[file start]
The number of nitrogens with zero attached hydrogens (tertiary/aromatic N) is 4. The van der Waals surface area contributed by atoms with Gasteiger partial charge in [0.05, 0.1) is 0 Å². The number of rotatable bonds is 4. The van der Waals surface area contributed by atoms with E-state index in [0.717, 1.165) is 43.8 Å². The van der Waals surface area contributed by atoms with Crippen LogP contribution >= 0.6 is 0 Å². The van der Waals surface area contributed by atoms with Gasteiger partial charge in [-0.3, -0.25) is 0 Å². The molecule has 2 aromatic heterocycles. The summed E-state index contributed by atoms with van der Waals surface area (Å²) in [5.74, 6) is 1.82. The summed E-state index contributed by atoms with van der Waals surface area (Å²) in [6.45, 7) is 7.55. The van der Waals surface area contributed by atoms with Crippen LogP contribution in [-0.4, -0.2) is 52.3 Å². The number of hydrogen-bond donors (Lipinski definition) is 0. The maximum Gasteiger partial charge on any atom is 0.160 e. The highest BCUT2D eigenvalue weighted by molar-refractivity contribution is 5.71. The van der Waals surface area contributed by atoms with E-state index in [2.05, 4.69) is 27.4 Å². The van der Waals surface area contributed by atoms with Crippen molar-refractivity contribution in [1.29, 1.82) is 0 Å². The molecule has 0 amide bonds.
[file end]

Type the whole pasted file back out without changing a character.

The number of nitrogens with zero attached hydrogens (tertiary/aromatic N) is 4. The van der Waals surface area contributed by atoms with Gasteiger partial charge in [0.05, 0.1) is 0 Å². The number of rotatable bonds is 4. The van der Waals surface area contributed by atoms with E-state index in [0.717, 1.165) is 43.8 Å². The van der Waals surface area contributed by atoms with Crippen LogP contribution >= 0.6 is 0 Å². The van der Waals surface area contributed by atoms with Gasteiger partial charge in [-0.3, -0.25) is 0 Å². The molecule has 2 aromatic heterocycles. The summed E-state index contributed by atoms with van der Waals surface area (Å²) in [5.74, 6) is 1.82. The summed E-state index contributed by atoms with van der Waals surface area (Å²) in [6.45, 7) is 7.55. The van der Waals surface area contributed by atoms with Crippen LogP contribution in [-0.4, -0.2) is 52.3 Å². The number of hydrogen-bond donors (Lipinski definition) is 0. The maximum Gasteiger partial charge on any atom is 0.160 e. The highest BCUT2D eigenvalue weighted by molar-refractivity contribution is 5.71. The van der Waals surface area contributed by atoms with E-state index in [2.05, 4.69) is 27.4 Å². The van der Waals surface area contributed by atoms with Crippen molar-refractivity contribution in [1.29, 1.82) is 0 Å². The molecule has 0 amide bonds.